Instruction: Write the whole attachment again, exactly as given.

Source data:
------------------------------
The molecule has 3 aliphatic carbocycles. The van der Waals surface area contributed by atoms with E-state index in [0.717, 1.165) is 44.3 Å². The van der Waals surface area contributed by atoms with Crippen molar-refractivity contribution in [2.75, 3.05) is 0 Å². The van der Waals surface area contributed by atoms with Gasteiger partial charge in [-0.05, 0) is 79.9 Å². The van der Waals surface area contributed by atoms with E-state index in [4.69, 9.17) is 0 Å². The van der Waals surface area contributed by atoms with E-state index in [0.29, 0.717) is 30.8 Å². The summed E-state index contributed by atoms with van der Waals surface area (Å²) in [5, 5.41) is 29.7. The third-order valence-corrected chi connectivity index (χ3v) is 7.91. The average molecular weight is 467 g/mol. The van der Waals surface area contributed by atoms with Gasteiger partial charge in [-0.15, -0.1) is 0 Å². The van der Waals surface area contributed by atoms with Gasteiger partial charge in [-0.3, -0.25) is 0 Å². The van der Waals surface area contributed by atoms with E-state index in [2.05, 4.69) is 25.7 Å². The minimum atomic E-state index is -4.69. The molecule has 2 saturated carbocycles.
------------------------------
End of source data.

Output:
The molecule has 3 aliphatic carbocycles. The van der Waals surface area contributed by atoms with E-state index in [0.717, 1.165) is 44.3 Å². The van der Waals surface area contributed by atoms with Crippen molar-refractivity contribution in [2.75, 3.05) is 0 Å². The van der Waals surface area contributed by atoms with Gasteiger partial charge in [-0.05, 0) is 79.9 Å². The van der Waals surface area contributed by atoms with E-state index in [4.69, 9.17) is 0 Å². The van der Waals surface area contributed by atoms with E-state index in [0.29, 0.717) is 30.8 Å². The summed E-state index contributed by atoms with van der Waals surface area (Å²) in [5, 5.41) is 29.7. The third-order valence-corrected chi connectivity index (χ3v) is 7.91. The average molecular weight is 467 g/mol. The van der Waals surface area contributed by atoms with Gasteiger partial charge in [-0.15, -0.1) is 0 Å². The van der Waals surface area contributed by atoms with Gasteiger partial charge in [-0.3, -0.25) is 0 Å². The van der Waals surface area contributed by atoms with E-state index in [2.05, 4.69) is 25.7 Å². The minimum atomic E-state index is -4.69. The molecule has 2 saturated carbocycles.